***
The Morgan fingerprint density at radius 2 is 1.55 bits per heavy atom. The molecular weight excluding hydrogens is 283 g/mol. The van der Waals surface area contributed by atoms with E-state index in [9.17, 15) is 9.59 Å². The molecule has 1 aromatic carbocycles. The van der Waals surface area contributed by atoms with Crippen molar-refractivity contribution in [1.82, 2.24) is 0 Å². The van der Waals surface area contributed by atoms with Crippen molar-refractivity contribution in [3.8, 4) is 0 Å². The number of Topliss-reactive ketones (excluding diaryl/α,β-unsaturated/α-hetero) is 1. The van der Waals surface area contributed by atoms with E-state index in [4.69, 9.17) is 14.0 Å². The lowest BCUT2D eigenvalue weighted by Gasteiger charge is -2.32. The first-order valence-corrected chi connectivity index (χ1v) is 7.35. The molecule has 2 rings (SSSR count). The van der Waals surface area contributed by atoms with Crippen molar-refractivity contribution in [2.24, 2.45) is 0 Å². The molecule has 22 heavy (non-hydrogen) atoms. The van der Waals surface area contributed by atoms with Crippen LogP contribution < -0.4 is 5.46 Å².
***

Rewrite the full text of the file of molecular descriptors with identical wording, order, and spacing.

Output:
The Morgan fingerprint density at radius 2 is 1.55 bits per heavy atom. The molecular weight excluding hydrogens is 283 g/mol. The van der Waals surface area contributed by atoms with E-state index in [9.17, 15) is 9.59 Å². The molecule has 1 aromatic carbocycles. The van der Waals surface area contributed by atoms with Crippen molar-refractivity contribution in [1.82, 2.24) is 0 Å². The van der Waals surface area contributed by atoms with Crippen molar-refractivity contribution in [3.8, 4) is 0 Å². The number of Topliss-reactive ketones (excluding diaryl/α,β-unsaturated/α-hetero) is 1. The van der Waals surface area contributed by atoms with E-state index in [4.69, 9.17) is 14.0 Å². The lowest BCUT2D eigenvalue weighted by Gasteiger charge is -2.32. The first-order valence-corrected chi connectivity index (χ1v) is 7.35. The molecule has 2 rings (SSSR count). The van der Waals surface area contributed by atoms with Crippen molar-refractivity contribution in [2.24, 2.45) is 0 Å². The molecule has 22 heavy (non-hydrogen) atoms. The van der Waals surface area contributed by atoms with Crippen LogP contribution < -0.4 is 5.46 Å².